Coronavirus stimulus: Trump advisor argues against $600 unemployment extension

Brian Sozzi
·Editor-at-Large

One of President Trump’s close economic advisers isn’t bullish on extending sweetened unemployment checks despite the COVID-19 pandemic continuing to keep unemployment levels elevated.

“The single most important thing we have to do going forward is stop the $600 a week [unemployment] payments,” Heritage Foundation economist Stephen Moore said on Yahoo Finance’s The First Trade. Moore estimates the U.S. economy has lost 1 million to 2 million jobs because of the extra unemployment payments.

In March, lawmakers passed the $2 trillion Coronavirus Aid, Relief and Economic Security (CARES) Act. Under the plan, individuals were eligible for up to $1,200 (depending on income level) or $2,400 for married couples in stimulus checks. Children under 17 were granted $500. Those unemployed were allowed to claim an extra $600 a week in benefits, known as a “top up” on Wall Street. That top is set to expire at the end of July. Without an extension, millions of those unemployed as a result of COVID-19 business downturns could be thrust into a fresh financial tailspin.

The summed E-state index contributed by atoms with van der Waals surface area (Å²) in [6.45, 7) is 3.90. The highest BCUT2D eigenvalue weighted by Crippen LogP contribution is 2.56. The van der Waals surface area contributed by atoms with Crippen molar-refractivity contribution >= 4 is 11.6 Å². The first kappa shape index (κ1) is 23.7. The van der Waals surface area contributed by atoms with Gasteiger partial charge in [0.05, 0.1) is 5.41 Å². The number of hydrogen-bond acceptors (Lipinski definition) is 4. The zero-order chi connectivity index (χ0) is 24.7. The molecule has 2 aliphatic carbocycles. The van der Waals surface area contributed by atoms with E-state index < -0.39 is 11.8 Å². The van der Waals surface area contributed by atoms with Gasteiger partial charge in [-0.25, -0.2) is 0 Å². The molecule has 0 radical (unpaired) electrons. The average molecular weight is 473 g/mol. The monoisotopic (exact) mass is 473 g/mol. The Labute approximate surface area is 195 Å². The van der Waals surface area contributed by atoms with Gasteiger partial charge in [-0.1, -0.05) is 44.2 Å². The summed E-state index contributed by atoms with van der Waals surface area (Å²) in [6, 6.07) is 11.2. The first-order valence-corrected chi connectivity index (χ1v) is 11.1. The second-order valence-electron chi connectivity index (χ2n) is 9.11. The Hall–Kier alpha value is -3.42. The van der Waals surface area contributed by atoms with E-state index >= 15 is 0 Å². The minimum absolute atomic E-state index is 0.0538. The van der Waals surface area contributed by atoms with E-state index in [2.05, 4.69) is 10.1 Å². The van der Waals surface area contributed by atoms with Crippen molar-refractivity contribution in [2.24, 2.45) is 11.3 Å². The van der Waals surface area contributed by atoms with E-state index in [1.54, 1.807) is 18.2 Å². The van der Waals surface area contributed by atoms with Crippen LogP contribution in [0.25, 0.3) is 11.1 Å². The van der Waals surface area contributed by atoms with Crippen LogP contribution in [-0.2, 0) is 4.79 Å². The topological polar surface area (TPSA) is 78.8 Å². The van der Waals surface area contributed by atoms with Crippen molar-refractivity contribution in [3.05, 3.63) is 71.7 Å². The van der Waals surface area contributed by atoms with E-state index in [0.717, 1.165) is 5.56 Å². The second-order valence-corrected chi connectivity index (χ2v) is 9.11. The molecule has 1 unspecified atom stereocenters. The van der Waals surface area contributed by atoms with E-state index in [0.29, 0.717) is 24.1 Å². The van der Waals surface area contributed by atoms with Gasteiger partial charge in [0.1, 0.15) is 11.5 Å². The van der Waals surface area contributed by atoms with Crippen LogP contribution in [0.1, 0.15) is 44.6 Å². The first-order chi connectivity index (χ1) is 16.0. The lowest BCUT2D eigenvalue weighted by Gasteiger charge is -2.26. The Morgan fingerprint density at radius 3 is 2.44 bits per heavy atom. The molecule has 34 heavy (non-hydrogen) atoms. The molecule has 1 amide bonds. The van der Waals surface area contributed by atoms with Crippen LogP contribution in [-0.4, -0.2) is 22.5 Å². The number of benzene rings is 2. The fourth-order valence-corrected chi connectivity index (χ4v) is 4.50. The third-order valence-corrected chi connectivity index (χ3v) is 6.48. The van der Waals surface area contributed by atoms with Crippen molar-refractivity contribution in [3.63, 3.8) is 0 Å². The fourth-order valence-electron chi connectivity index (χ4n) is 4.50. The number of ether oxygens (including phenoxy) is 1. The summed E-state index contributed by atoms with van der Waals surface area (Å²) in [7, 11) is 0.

Many Republicans have argued the top up is a disincentive for folks to return to work as they earn more sitting at home. Democrats contend the extra payments are required given the levels of ongoing economic stress in the country.

It’s wildly unclear if lawmakers will agree on a compromise ahead of the expiration.

President Donald Trump speaks during roundtable with people positively impacted by law enforcement, Monday, July 13, 2020, in Washington. (AP Photo/Evan Vucci)
President Donald Trump speaks during roundtable with people positively impacted by law enforcement, Monday, July 13, 2020, in Washington. (AP Photo/Evan Vucci)

“If President Trump were to sign a bill that extended those benefits for another six months, we would have eight to 10 million fewer jobs by the end of the year. It’s a very significant negative. We have 30 million unemployed people and they can’t get workers back on the job because they are making more money than getting back on the job. That is a very, very economically destructive plan,” Moore adds.

To be sure, Wall Street is waiting on pins and needles on how lawmakers handle the deadline. The stock market has been bid up 40%-plus since the late March lows on the view that fiscal stimulus of all kinds will continue to be created to cushion the COVID-19 blow. If the market doesn’t get its latest pound of flesh from D.C., it could be lookout below for equities.

“I think you are looking at a 10% to 15% range minimum [stock market hit if there isn’t a new stimulus plan],” warned EvercoreISI senior managing director Dennis DeBusschere.

Brian Sozzi is an editor-at-large and co-anchor of The First Trade at Yahoo Finance. Follow Sozzi on Twitter @BrianSozzi and on LinkedIn.

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